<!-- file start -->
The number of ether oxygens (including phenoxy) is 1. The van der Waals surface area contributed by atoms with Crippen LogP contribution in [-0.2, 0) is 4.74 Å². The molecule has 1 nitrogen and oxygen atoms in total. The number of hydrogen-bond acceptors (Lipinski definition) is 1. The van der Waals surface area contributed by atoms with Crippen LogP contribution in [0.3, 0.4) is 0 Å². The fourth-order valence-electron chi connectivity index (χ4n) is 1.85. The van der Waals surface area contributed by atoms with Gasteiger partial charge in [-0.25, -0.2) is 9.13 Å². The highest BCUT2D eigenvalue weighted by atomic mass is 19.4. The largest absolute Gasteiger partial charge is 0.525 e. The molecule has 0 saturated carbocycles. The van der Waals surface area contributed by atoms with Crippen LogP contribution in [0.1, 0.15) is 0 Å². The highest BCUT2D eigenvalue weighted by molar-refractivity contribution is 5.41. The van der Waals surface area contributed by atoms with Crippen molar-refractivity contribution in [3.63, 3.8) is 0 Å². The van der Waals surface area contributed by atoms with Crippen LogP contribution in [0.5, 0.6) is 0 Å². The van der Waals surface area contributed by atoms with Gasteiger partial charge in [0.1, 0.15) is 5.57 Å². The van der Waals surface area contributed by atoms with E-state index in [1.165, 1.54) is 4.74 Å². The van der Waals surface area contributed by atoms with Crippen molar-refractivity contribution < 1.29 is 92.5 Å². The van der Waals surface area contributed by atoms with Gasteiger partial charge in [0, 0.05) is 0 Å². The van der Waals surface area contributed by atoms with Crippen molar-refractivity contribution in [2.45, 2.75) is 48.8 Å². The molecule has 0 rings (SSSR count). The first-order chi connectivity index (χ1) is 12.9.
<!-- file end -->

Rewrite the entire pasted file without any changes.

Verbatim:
The number of ether oxygens (including phenoxy) is 1. The van der Waals surface area contributed by atoms with Crippen LogP contribution in [-0.2, 0) is 4.74 Å². The molecule has 1 nitrogen and oxygen atoms in total. The number of hydrogen-bond acceptors (Lipinski definition) is 1. The van der Waals surface area contributed by atoms with Crippen LogP contribution in [0.3, 0.4) is 0 Å². The fourth-order valence-electron chi connectivity index (χ4n) is 1.85. The van der Waals surface area contributed by atoms with Gasteiger partial charge in [-0.25, -0.2) is 9.13 Å². The highest BCUT2D eigenvalue weighted by atomic mass is 19.4. The largest absolute Gasteiger partial charge is 0.525 e. The molecule has 0 saturated carbocycles. The van der Waals surface area contributed by atoms with Crippen LogP contribution in [0.1, 0.15) is 0 Å². The highest BCUT2D eigenvalue weighted by molar-refractivity contribution is 5.41. The van der Waals surface area contributed by atoms with Crippen molar-refractivity contribution in [3.63, 3.8) is 0 Å². The van der Waals surface area contributed by atoms with Crippen LogP contribution in [0.5, 0.6) is 0 Å². The van der Waals surface area contributed by atoms with Gasteiger partial charge in [0.1, 0.15) is 5.57 Å². The van der Waals surface area contributed by atoms with E-state index in [1.165, 1.54) is 4.74 Å². The van der Waals surface area contributed by atoms with Crippen molar-refractivity contribution < 1.29 is 92.5 Å². The van der Waals surface area contributed by atoms with Gasteiger partial charge in [0, 0.05) is 0 Å². The van der Waals surface area contributed by atoms with Crippen molar-refractivity contribution in [2.45, 2.75) is 48.8 Å². The molecule has 0 rings (SSSR count). The first-order chi connectivity index (χ1) is 12.9.